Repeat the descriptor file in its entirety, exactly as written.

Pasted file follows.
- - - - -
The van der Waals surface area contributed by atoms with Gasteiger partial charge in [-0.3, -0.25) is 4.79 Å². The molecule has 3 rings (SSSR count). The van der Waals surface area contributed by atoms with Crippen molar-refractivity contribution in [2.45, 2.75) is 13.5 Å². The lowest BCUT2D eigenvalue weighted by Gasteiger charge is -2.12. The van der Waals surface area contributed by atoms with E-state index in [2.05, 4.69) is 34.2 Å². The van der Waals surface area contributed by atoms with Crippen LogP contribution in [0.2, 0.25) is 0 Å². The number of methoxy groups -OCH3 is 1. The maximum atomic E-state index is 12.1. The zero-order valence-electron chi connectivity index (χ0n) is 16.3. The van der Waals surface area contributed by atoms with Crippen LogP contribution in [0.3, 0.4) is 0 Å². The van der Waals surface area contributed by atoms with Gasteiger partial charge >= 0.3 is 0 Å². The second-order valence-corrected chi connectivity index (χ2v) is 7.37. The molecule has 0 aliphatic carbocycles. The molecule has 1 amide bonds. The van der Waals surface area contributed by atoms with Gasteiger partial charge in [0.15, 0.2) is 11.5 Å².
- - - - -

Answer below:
The van der Waals surface area contributed by atoms with Gasteiger partial charge in [-0.3, -0.25) is 4.79 Å². The molecule has 3 rings (SSSR count). The van der Waals surface area contributed by atoms with Crippen molar-refractivity contribution in [2.45, 2.75) is 13.5 Å². The lowest BCUT2D eigenvalue weighted by Gasteiger charge is -2.12. The van der Waals surface area contributed by atoms with E-state index in [2.05, 4.69) is 34.2 Å². The van der Waals surface area contributed by atoms with Crippen LogP contribution in [0.2, 0.25) is 0 Å². The number of methoxy groups -OCH3 is 1. The maximum atomic E-state index is 12.1. The zero-order valence-electron chi connectivity index (χ0n) is 16.3. The van der Waals surface area contributed by atoms with Crippen LogP contribution in [0.3, 0.4) is 0 Å². The van der Waals surface area contributed by atoms with Gasteiger partial charge >= 0.3 is 0 Å². The second-order valence-corrected chi connectivity index (χ2v) is 7.37. The molecule has 0 aliphatic carbocycles. The molecule has 1 amide bonds. The van der Waals surface area contributed by atoms with Gasteiger partial charge in [0.15, 0.2) is 11.5 Å².